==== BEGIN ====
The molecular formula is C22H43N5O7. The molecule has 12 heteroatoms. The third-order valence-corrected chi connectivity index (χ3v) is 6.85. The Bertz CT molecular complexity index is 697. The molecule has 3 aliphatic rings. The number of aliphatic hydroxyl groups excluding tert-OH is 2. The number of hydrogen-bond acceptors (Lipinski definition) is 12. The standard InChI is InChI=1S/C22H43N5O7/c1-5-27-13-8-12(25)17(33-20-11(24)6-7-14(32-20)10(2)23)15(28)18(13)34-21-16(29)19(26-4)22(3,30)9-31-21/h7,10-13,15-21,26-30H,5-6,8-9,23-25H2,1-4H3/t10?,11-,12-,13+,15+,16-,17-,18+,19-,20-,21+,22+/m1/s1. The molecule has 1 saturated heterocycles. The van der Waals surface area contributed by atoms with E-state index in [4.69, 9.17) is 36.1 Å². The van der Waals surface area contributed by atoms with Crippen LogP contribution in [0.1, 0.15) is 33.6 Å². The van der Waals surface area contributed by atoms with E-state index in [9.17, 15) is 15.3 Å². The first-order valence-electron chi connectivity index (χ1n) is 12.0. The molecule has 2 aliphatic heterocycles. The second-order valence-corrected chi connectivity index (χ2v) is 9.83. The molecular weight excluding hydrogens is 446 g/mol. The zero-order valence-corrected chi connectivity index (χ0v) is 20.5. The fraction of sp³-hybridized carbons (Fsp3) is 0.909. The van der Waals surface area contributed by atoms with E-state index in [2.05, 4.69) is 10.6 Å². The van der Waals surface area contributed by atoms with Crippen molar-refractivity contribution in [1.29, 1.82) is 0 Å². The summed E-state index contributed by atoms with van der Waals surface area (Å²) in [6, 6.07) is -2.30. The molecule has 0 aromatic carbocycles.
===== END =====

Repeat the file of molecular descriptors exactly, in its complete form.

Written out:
The molecular formula is C22H43N5O7. The molecule has 12 heteroatoms. The third-order valence-corrected chi connectivity index (χ3v) is 6.85. The Bertz CT molecular complexity index is 697. The molecule has 3 aliphatic rings. The number of aliphatic hydroxyl groups excluding tert-OH is 2. The number of hydrogen-bond acceptors (Lipinski definition) is 12. The standard InChI is InChI=1S/C22H43N5O7/c1-5-27-13-8-12(25)17(33-20-11(24)6-7-14(32-20)10(2)23)15(28)18(13)34-21-16(29)19(26-4)22(3,30)9-31-21/h7,10-13,15-21,26-30H,5-6,8-9,23-25H2,1-4H3/t10?,11-,12-,13+,15+,16-,17-,18+,19-,20-,21+,22+/m1/s1. The molecule has 1 saturated heterocycles. The van der Waals surface area contributed by atoms with E-state index in [4.69, 9.17) is 36.1 Å². The van der Waals surface area contributed by atoms with Crippen LogP contribution in [0.1, 0.15) is 33.6 Å². The van der Waals surface area contributed by atoms with E-state index in [9.17, 15) is 15.3 Å². The first-order valence-electron chi connectivity index (χ1n) is 12.0. The molecule has 2 aliphatic heterocycles. The second-order valence-corrected chi connectivity index (χ2v) is 9.83. The molecular weight excluding hydrogens is 446 g/mol. The zero-order valence-corrected chi connectivity index (χ0v) is 20.5. The fraction of sp³-hybridized carbons (Fsp3) is 0.909. The van der Waals surface area contributed by atoms with E-state index in [2.05, 4.69) is 10.6 Å². The van der Waals surface area contributed by atoms with Crippen molar-refractivity contribution in [1.29, 1.82) is 0 Å². The summed E-state index contributed by atoms with van der Waals surface area (Å²) in [6, 6.07) is -2.30. The molecule has 0 aromatic carbocycles.